Things to know Before you go to Divar Island in Goa


1. How to Reach Divar Islands?

There are a total of three ferry crossings to reach the Divar Islands. First (and the most preferred one) is the Old Goa ferry crossing. This is close to Panjim. The other two are Ribandar on the south-east side of Divar and Narve on the North-side (if you are coming from North Goa- Baga, Calangute, Mapusa, etc. you can use this ferry crossing). The ferries are operational from 6 am to 2 am. You can take your vehicles aboard too. 4-wheelers are charged a mere Rs.10/- while 2-wheelers and people can hop across for free! Isn't that awesome?

2. Can we stay on the island? If so, where to stay on Divar Island?

Yes, you can definitely stay on the island. There is a notion that people can only visit for a day but that is not true. There are a host of homestays, and a few resort-stays available on the Island. We would suggest staying at Moradia Dos Quadros, the homestay we stayed at.

Moradia Dos Quadros

An enormous Portuguese style home, with antique interiors and all modern amenities. More than that, you will meet Neves there, the host and owner, who is the warmest, most energetic soul in the whole of Divar. Read our review and see pictures of this place to know why we can't recommend this place enough!


3. Where and what to eat on Divar Island?

Restaurants & Bars - There are so many of these here. Our favorite was the Rock Inn restaurant. We had almost all of our meals over two days right here. One day we just casually asked the owner if crabs were available and he promised to source it if we were to come by in the evening. And voila- we relished 'The Best Crab Xacuti' that night. Bhal slept like a baby! :)

Bakeries - There are a few bakeries selling bread, buns, pastries, etc. which are great for a quick snack.

Ras-Omelet - A local street vendor puts up a shop every evening in the main center and sells these drool-worthy local dishes. You need to try the Ras-Omelet, a local preparation of Omelet served fully dipped in a bed of chicken gravy and topped with onion pieces and bread at the side. Oh, it is a delight not to be missed!

4. Other FAQs

Do I need more than a day's visit to Divar?

Yes, you most definitely do. Our original plan was to just go, visit for an entire day, and come back and stay at our hotel in North Goa. When we got further to the vacation day, we decided we didn't want to make haste and rather stay the night there and return the next day. We made arrangements accordingly. But you know what? We ended up extending even that and staying back one more day. Divar Island is so peaceful and beautiful that you can't get enough of it. Although tiny and doable in a day, you need to give into its slow vibe and stay here to experience it fully!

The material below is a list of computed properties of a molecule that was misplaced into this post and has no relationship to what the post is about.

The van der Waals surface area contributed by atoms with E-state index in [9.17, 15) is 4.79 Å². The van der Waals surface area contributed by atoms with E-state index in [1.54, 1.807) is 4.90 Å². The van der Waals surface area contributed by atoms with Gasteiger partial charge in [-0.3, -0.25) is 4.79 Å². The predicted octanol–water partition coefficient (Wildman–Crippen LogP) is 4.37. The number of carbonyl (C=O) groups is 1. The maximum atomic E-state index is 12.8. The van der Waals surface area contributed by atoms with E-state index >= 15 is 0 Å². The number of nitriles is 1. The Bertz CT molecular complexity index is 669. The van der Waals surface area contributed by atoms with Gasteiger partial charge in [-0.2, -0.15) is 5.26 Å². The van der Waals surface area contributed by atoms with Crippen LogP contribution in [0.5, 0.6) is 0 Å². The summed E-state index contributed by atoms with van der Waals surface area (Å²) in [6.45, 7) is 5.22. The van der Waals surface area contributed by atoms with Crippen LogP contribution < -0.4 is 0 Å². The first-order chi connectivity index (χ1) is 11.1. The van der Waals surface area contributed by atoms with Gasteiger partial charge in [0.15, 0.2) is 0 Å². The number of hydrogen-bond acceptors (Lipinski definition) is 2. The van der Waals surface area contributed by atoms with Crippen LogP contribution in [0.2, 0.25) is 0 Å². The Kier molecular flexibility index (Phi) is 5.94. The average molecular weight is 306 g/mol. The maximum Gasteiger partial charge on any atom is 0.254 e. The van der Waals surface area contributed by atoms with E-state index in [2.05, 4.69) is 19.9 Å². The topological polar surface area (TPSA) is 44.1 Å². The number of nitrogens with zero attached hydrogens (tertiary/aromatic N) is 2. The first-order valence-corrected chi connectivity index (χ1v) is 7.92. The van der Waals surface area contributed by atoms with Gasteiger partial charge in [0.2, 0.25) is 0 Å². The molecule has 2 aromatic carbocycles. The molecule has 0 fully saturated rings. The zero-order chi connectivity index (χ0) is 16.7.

Are there shacks like in the other parts of Goa?

There are no shacks as such as there are no beaches here. The restaurants more or less make up for it. Also, there are some unique riverfront front properties that offer scenic views and you can look for staying or dining there if that is what you want.


What are some famous festivals in Divar Island?

Neves told us about two distinct festivals that are quite exclusive to Divar and someday we hope to experience them-

Bonderam - It is a carnival celebrated every year on the fourth Saturday of August. It marks the triumph of the villagers against the Portuguese tyranny. Bonderam is derived from the Portuguese word Bandeira meaning flag. It commenced when villagers threw stones at the flag-system set up by the Portuguese to resolve land disputes. The festival starts with a flag parade accompanied by a melodious band. Then comes the main highlight of the festival, the fancy dress competition, which is later followed by a float parade. This is quite a famous festival and people from all over Goa, as well as tourists, come over to Divar especially to witness this great pomp.

Potekar - This festival is similar to Halloween but unlike Halloween, it is held in the month of February-March, three days before the start of the Catholic lent season. The locals wear masks and costumes and venture around the village wearing cowbells around their necks. The participants then receive snacks and drinks from the homes they pass by.


Which is the best time to visit Divar Island?

It is an all-year destination. Goa receives tourists all-year-round anyways. But Neves told us, the greenery comes alive in the Monsoons. It is a sight and an altogether different experience to stay there in the rainy season. Well, we need to experience it, hopefully soon!


What should my ideal Divar Island itinerary be?

Well, you could see all the places mentioned above in a day also. But we suggest at least stay for 1 day. That way, you can space out the sightseeings and spend more time at each. Here is how our itinerary looked-

Day 1 - Reach Divar by 12 pm, settle at the homestay, rest, visit Churches in the evening

Day 2 - Visit the temples, Koti Tali, drive aimlessly exploring every inch of the island, visit nearby islands


Where to see the best sunset on Divar Island?

We've already mentioned the Piety church promenade. So, that is the number 1 spot for catching a breathtaking sunset. You could also catch almost similar views from the Shakti Vinayak Devasthan temple. Lastly, drive along the road leading to the ferry point taking you to Old Goa. Stop mid-way here, park your vehicle near the promenade and watch the sun going down!


Why Divar?

Scenic view of the Mandovi River

It is a paradise. Just to know and experience a land so calm and composed given its troubled history and being in midst of a tourist destination, known to receive crazy crowd at all times, Divar is a welcoming change. We earlier thought South Goa is non-touristy but Divar changed the whole idea of non-touristy for us. We hardly found a few people who came here and stayed to enjoy the relaxing nature of this place. If you want to experience local Goa, you need to visit this well-preserved, beautiful island and you will definitely have some wonderful memories to take back.